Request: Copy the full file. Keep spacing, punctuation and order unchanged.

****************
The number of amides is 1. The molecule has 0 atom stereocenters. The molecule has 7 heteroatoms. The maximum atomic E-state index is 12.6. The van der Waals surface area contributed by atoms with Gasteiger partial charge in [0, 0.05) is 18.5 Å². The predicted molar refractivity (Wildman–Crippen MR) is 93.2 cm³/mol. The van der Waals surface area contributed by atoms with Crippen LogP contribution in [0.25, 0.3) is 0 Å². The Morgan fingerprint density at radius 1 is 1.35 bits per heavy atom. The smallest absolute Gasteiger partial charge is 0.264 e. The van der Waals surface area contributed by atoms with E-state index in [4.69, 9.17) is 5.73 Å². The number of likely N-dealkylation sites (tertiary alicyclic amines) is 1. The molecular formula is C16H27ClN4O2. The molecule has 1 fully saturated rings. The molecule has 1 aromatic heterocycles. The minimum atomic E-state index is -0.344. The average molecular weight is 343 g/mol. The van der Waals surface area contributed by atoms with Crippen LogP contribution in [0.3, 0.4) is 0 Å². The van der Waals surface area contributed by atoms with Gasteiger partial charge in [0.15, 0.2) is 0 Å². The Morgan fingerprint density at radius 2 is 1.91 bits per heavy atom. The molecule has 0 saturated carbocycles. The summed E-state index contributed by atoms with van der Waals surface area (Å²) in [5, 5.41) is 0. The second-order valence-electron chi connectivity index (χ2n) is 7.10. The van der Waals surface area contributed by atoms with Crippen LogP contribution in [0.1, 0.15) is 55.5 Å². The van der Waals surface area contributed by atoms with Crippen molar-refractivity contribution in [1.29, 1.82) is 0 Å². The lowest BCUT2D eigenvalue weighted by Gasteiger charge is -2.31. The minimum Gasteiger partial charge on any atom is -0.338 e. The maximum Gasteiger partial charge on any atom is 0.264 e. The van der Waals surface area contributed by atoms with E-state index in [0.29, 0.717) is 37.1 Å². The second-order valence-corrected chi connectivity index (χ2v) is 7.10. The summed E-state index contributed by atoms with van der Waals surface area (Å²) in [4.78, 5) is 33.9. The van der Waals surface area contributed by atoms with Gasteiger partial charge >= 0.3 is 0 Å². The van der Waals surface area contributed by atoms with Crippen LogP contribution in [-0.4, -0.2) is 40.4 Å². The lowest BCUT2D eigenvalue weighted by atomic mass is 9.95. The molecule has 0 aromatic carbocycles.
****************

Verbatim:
The number of amides is 1. The molecule has 0 atom stereocenters. The molecule has 7 heteroatoms. The maximum atomic E-state index is 12.6. The van der Waals surface area contributed by atoms with Gasteiger partial charge in [0, 0.05) is 18.5 Å². The predicted molar refractivity (Wildman–Crippen MR) is 93.2 cm³/mol. The van der Waals surface area contributed by atoms with Crippen LogP contribution in [0.25, 0.3) is 0 Å². The Morgan fingerprint density at radius 1 is 1.35 bits per heavy atom. The smallest absolute Gasteiger partial charge is 0.264 e. The van der Waals surface area contributed by atoms with E-state index in [4.69, 9.17) is 5.73 Å². The number of likely N-dealkylation sites (tertiary alicyclic amines) is 1. The molecular formula is C16H27ClN4O2. The molecule has 1 fully saturated rings. The molecule has 1 aromatic heterocycles. The minimum atomic E-state index is -0.344. The average molecular weight is 343 g/mol. The van der Waals surface area contributed by atoms with Crippen LogP contribution in [0.3, 0.4) is 0 Å². The van der Waals surface area contributed by atoms with Gasteiger partial charge in [0.15, 0.2) is 0 Å². The Morgan fingerprint density at radius 2 is 1.91 bits per heavy atom. The molecule has 0 saturated carbocycles. The summed E-state index contributed by atoms with van der Waals surface area (Å²) in [5, 5.41) is 0. The second-order valence-electron chi connectivity index (χ2n) is 7.10. The van der Waals surface area contributed by atoms with Crippen LogP contribution in [0.1, 0.15) is 55.5 Å². The van der Waals surface area contributed by atoms with Crippen molar-refractivity contribution in [1.29, 1.82) is 0 Å². The lowest BCUT2D eigenvalue weighted by Gasteiger charge is -2.31. The minimum Gasteiger partial charge on any atom is -0.338 e. The maximum Gasteiger partial charge on any atom is 0.264 e. The van der Waals surface area contributed by atoms with E-state index in [0.29, 0.717) is 37.1 Å². The second-order valence-corrected chi connectivity index (χ2v) is 7.10. The summed E-state index contributed by atoms with van der Waals surface area (Å²) in [4.78, 5) is 33.9. The van der Waals surface area contributed by atoms with Gasteiger partial charge >= 0.3 is 0 Å². The van der Waals surface area contributed by atoms with Crippen LogP contribution in [-0.4, -0.2) is 40.4 Å². The lowest BCUT2D eigenvalue weighted by atomic mass is 9.95. The molecule has 0 aromatic carbocycles.